An impromptu birthday party started without the celebrant

Totally unplanned. A surprise, you might say. Last Wednesday was the birthday of my Japanese friend that I shall call M. We intended to celebrate with lunch by the lakeside two weekends from now, when our Chinese friend, whom I shall call Y, returns from her Seattle trip. However that day, unknown to me, Y decided to pick up a lemon cake from the bakery and set it on my dining room table for M who was coming later that night. And unknown to Y, from the farmer’s market, I picked up some big red strawberries and plump figs which I arranged on an orange plate set beside Y’s lemon cake. A simple, surprise celebration was quickly concocted that night. Though that was far from our intent, we just went with the flow.

Y decided to whip up some soup recipe of rice noodles and large bok choy (leafy cabbage). After setting the delectables on the table, ready for M, I thought of practicing my newly learned skill of taking pictures with my smart phone (Y taught me how). Then I emailed the pictures to my laptop for me to post on my website.

Voila! The email attachment was sent, and the photo was stored on my laptop — a great feat for this Lola who’s always happy to learn new technology (my nine-year-old grandson may find this funny; he creates short films on his iPod). There’s beauty in simplicity, I always maintain. Just look at this picture – isn’t there beauty in this simple surprise birthday dinner?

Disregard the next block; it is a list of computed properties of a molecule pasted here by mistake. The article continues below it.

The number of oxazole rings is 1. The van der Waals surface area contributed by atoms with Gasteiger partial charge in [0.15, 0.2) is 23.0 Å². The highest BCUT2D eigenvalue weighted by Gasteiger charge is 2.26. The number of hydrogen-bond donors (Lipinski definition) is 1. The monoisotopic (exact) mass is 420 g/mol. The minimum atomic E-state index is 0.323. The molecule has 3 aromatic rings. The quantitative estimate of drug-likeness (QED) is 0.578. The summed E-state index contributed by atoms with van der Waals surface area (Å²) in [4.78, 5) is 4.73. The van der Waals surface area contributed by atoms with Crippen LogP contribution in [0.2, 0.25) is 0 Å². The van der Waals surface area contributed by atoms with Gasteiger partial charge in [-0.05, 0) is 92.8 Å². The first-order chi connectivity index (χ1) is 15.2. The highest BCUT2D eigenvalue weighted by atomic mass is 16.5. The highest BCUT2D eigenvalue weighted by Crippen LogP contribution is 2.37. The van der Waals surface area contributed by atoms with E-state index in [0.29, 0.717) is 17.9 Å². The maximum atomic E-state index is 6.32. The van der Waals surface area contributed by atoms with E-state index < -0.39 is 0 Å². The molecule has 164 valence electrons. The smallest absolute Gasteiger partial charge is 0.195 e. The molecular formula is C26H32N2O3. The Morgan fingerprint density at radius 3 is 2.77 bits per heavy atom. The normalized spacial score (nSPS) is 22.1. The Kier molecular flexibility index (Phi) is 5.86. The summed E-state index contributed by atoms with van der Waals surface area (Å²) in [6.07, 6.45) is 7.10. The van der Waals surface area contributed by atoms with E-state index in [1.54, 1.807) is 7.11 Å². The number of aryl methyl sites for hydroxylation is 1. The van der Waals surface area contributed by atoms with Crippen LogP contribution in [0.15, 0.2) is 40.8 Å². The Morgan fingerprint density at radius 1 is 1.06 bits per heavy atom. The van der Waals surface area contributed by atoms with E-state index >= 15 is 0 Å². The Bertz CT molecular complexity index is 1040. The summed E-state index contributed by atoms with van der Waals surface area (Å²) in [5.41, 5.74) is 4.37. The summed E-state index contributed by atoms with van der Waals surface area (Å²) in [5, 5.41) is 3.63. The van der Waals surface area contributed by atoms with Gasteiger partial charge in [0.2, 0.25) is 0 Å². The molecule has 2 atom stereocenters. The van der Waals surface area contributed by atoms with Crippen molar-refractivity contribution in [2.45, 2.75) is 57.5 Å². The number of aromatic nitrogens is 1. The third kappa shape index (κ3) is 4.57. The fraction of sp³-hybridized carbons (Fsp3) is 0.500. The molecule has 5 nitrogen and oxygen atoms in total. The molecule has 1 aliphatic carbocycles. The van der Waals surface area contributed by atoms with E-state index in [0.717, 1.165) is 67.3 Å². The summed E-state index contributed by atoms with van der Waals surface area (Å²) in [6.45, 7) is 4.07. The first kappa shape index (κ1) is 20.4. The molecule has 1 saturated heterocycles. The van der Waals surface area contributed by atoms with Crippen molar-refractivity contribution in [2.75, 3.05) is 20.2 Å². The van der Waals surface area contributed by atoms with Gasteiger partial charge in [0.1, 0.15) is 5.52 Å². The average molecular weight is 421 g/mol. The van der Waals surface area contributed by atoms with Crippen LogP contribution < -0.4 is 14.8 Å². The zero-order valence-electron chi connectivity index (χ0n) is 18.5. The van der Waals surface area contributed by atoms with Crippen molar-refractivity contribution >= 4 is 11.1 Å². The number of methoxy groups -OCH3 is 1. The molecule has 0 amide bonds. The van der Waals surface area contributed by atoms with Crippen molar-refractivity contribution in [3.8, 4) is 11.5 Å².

While waiting for M, the soup got cold. Because Y and I were both starving, we decided to commence with the celebratory eating without the celebrant. This simple surprise party was going nowhere. But something was going aomewhere – down through our throats and to our gastro. Y and I gulped down the noodle and vegetable soup like it was the best thing in the world. It was the best thing in the world at that moment when we were starved. I closed my eyes to intensify the savoring of the mildly spiced broth, a quirk I indulge in when food in my mouth tastes divine. Y slurped on the noodles. In some cultures, that is the polite thing to do to show appreciative enjoyment of the food. I tried to join in the slurping, just a tad quieter. That party was getting to be strangely fun.

Finally, M came, surprised to see unexpected dinner waiting for her on the table. Remember, we all agreed to celebrate two weekends from Wednesday. Well. we could repeat the celebration with sandwiches at the lakeside deli as planned, I promised.

Surprise birthday parties never get old, as I noted in an early blog, when my sister gave me one. The difference with M’s simple fete is that the party givers ate without the celebrant, because at 8:30 p.m., our growling stomachs did the urging. But hey, at least we waited for M to come before we touched the desserts – moist lemon cheese cake with buttery cream on top, big, shiny dark red strawberries and plump purple figs tauntingly staring at us (or were we staring at them?).

M happily ate half of her soup, looked at Y and me and decided to start cutting her cake. Our looks must have given us away.

Seeing M’s happy face that night, we felt gratified about celebrating with a small, simple, impromptu, silly but fun party. But guess what … we forgot to sing “Happy Birthday”!

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